2076.0 - Census of Population and Housing: Characteristics of Aboriginal and Torres Strait Islander Australians, 2011 Quality Declaration 
Latest ISSUE Released at 11:30 AM (CANBERRA TIME) 27/11/2012  First Issue
   Page tools: Print Print Page Print all pages in this productPrint All RSS Feed RSS Bookmark and Share Search this Product

HOUSING

KEY FINDINGS

In the 2011 Census:

  • 59% of Aboriginal and Torres Strait Islander households were renting, down from 60% in the 2006 Census
  • 11% of Aboriginal and Torres Strait Islander households owned their home outright, the same as in 2006
  • 25% of Aboriginal and Torres Strait Islander households owned their home with a mortgage, up from 23% in 2006.

HOUSING TENURE

In the 2011 Census, Aboriginal and Torres Strait Islander households were more likely to rent their home (59%) than own their home with a mortgage (25%) or own their home outright (11%). In comparison, other households were more likely to own their home (68%) than rent (29%). The median monthly housing loan repayment was $1,647 for Aboriginal and Torres Strait Islander households that owned their home with a mortgage, compared with $1,800 for non-Indigenous households.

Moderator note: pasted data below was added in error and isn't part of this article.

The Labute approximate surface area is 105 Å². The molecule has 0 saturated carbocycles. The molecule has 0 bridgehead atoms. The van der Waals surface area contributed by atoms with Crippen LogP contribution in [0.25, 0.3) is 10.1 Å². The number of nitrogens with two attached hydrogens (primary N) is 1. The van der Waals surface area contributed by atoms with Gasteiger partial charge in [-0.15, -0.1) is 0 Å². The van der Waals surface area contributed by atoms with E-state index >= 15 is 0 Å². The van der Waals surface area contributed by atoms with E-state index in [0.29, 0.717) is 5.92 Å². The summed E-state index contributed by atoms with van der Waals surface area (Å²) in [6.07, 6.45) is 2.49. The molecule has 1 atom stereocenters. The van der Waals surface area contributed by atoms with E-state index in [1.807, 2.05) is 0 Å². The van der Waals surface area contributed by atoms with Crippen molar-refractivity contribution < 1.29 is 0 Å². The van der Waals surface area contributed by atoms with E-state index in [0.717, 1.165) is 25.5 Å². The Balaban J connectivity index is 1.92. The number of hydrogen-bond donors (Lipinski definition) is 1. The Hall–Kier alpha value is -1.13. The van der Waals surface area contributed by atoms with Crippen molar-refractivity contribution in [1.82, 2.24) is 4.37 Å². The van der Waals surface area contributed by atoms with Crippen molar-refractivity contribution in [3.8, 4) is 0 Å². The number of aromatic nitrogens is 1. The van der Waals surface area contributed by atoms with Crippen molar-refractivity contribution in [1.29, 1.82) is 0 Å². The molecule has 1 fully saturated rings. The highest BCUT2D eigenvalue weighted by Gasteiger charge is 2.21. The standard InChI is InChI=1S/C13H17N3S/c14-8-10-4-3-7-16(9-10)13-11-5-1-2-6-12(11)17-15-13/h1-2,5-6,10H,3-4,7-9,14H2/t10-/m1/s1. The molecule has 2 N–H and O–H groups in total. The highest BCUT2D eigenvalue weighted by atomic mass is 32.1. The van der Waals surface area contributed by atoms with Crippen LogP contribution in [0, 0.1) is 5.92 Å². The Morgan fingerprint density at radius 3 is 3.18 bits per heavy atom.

HOUSING TENURE(a)

Graph shows Aboriginal and Torres Strait Islander households were more likely than other households to rent than own a home.


About twice as many Aboriginal and Torres Strait Islander households rented their homes as other households (59% compared with 29%). Of those households that rented, Aboriginal and Torres Strait Islander households were less likely than other households to rent from a real estate agent (35% compared with 55%) and three times more likely to rent from state or territory housing authorities (36% compared with 12%). The median weekly rent for Aboriginal and Torres Strait Islander households was $195, while the median weekly rent for non-Indigenous households was $290.


RENTERS(a)(b)

Graph shows Aboriginal and Torres Strait Islander households were less likely than other households to rent from a real estate agent and three times more likely to rent from state or territory housing authorities.


NON-PRIVATE DWELLINGS

In the 2011 Census, 25,900 (5%) Aboriginal and Torres Strait Islander people were counted in non-private dwellings such as hotels/motels, hostels, corrective facilities, nursing homes, hospitals, cared accommodation and boarding houses. Of those counted in non-private dwellings, 30% were counted in an adult prison or corrective institution, 14% in a hotel, motel, or bed and breakfast, 11% in a boarding school and 7% in a hospital.